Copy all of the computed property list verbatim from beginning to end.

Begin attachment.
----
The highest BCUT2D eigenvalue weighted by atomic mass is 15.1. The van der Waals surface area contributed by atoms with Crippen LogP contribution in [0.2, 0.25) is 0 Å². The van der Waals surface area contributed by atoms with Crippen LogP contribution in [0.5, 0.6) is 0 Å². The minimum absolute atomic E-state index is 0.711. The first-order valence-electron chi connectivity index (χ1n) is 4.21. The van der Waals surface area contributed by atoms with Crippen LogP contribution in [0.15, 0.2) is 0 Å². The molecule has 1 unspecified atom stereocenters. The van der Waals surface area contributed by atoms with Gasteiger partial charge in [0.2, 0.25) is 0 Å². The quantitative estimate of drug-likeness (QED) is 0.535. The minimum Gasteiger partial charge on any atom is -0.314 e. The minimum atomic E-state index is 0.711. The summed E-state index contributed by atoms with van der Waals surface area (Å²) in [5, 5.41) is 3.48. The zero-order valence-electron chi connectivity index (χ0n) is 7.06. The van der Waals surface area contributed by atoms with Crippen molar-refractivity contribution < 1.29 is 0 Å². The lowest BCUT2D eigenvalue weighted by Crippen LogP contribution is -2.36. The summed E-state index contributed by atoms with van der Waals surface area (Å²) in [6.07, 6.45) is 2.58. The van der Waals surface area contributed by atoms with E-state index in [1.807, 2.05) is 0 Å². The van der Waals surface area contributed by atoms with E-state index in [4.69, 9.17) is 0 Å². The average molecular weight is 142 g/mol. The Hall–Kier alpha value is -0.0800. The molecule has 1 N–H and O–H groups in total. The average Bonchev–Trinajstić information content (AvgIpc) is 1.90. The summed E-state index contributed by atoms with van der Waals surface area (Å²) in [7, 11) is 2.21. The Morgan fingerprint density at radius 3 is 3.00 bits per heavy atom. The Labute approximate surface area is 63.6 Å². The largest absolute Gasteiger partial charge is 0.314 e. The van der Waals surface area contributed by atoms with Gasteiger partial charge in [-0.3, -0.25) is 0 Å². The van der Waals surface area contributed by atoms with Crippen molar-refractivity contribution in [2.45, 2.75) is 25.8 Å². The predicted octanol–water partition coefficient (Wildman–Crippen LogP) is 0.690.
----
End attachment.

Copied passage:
The highest BCUT2D eigenvalue weighted by atomic mass is 15.1. The van der Waals surface area contributed by atoms with Crippen LogP contribution in [0.2, 0.25) is 0 Å². The van der Waals surface area contributed by atoms with Crippen LogP contribution in [0.5, 0.6) is 0 Å². The minimum absolute atomic E-state index is 0.711. The first-order valence-electron chi connectivity index (χ1n) is 4.21. The van der Waals surface area contributed by atoms with Crippen LogP contribution in [0.15, 0.2) is 0 Å². The molecule has 1 unspecified atom stereocenters. The van der Waals surface area contributed by atoms with Gasteiger partial charge in [0.2, 0.25) is 0 Å². The quantitative estimate of drug-likeness (QED) is 0.535. The minimum Gasteiger partial charge on any atom is -0.314 e. The minimum atomic E-state index is 0.711. The summed E-state index contributed by atoms with van der Waals surface area (Å²) in [5, 5.41) is 3.48. The zero-order valence-electron chi connectivity index (χ0n) is 7.06. The van der Waals surface area contributed by atoms with Crippen molar-refractivity contribution < 1.29 is 0 Å². The lowest BCUT2D eigenvalue weighted by Crippen LogP contribution is -2.36. The summed E-state index contributed by atoms with van der Waals surface area (Å²) in [6.07, 6.45) is 2.58. The van der Waals surface area contributed by atoms with E-state index in [1.807, 2.05) is 0 Å². The van der Waals surface area contributed by atoms with E-state index in [4.69, 9.17) is 0 Å². The average molecular weight is 142 g/mol. The Hall–Kier alpha value is -0.0800. The molecule has 1 N–H and O–H groups in total. The average Bonchev–Trinajstić information content (AvgIpc) is 1.90. The summed E-state index contributed by atoms with van der Waals surface area (Å²) in [7, 11) is 2.21. The Morgan fingerprint density at radius 3 is 3.00 bits per heavy atom. The Labute approximate surface area is 63.6 Å². The largest absolute Gasteiger partial charge is 0.314 e. The van der Waals surface area contributed by atoms with Gasteiger partial charge in [-0.3, -0.25) is 0 Å². The van der Waals surface area contributed by atoms with Crippen molar-refractivity contribution in [2.45, 2.75) is 25.8 Å². The predicted octanol–water partition coefficient (Wildman–Crippen LogP) is 0.690.